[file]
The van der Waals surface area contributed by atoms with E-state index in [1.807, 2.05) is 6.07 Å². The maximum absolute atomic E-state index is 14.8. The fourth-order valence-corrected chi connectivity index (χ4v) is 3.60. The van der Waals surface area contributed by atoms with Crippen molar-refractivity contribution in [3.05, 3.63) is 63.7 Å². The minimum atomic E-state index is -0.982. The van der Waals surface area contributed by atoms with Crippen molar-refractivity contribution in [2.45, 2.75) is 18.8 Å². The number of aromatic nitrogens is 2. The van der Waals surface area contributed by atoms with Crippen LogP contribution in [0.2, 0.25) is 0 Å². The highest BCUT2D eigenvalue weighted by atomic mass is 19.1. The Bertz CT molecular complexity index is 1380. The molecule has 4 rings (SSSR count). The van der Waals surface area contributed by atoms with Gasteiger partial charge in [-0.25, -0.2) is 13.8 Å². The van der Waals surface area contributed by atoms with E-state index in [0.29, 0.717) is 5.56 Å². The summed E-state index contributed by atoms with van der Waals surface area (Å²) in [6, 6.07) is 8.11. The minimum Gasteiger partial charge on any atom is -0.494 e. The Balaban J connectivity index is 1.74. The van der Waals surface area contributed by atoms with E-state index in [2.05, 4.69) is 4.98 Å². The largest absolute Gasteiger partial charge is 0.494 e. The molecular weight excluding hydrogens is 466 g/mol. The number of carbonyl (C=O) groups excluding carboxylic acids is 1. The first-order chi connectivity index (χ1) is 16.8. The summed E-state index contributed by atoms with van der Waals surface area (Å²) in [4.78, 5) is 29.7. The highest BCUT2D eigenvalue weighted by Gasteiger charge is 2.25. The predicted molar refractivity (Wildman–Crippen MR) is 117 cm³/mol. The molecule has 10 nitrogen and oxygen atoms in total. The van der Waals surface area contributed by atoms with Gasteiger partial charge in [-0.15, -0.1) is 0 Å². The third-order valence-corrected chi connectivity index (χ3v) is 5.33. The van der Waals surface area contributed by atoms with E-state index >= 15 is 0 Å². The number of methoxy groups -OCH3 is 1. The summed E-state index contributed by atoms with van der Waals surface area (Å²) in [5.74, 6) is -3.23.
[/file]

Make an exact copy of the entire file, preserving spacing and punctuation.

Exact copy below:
The van der Waals surface area contributed by atoms with E-state index in [1.807, 2.05) is 6.07 Å². The maximum absolute atomic E-state index is 14.8. The fourth-order valence-corrected chi connectivity index (χ4v) is 3.60. The van der Waals surface area contributed by atoms with Crippen molar-refractivity contribution in [3.05, 3.63) is 63.7 Å². The minimum atomic E-state index is -0.982. The van der Waals surface area contributed by atoms with Crippen molar-refractivity contribution in [2.45, 2.75) is 18.8 Å². The number of aromatic nitrogens is 2. The van der Waals surface area contributed by atoms with Crippen LogP contribution in [0.2, 0.25) is 0 Å². The highest BCUT2D eigenvalue weighted by atomic mass is 19.1. The Bertz CT molecular complexity index is 1380. The molecule has 4 rings (SSSR count). The van der Waals surface area contributed by atoms with Gasteiger partial charge in [-0.25, -0.2) is 13.8 Å². The van der Waals surface area contributed by atoms with E-state index in [0.29, 0.717) is 5.56 Å². The summed E-state index contributed by atoms with van der Waals surface area (Å²) in [6, 6.07) is 8.11. The minimum Gasteiger partial charge on any atom is -0.494 e. The Balaban J connectivity index is 1.74. The van der Waals surface area contributed by atoms with E-state index in [2.05, 4.69) is 4.98 Å². The largest absolute Gasteiger partial charge is 0.494 e. The molecular weight excluding hydrogens is 466 g/mol. The number of carbonyl (C=O) groups excluding carboxylic acids is 1. The first-order chi connectivity index (χ1) is 16.8. The summed E-state index contributed by atoms with van der Waals surface area (Å²) in [4.78, 5) is 29.7. The highest BCUT2D eigenvalue weighted by Gasteiger charge is 2.25. The predicted molar refractivity (Wildman–Crippen MR) is 117 cm³/mol. The molecule has 10 nitrogen and oxygen atoms in total. The van der Waals surface area contributed by atoms with Gasteiger partial charge in [-0.15, -0.1) is 0 Å². The third-order valence-corrected chi connectivity index (χ3v) is 5.33. The van der Waals surface area contributed by atoms with E-state index >= 15 is 0 Å². The number of methoxy groups -OCH3 is 1. The summed E-state index contributed by atoms with van der Waals surface area (Å²) in [5.74, 6) is -3.23.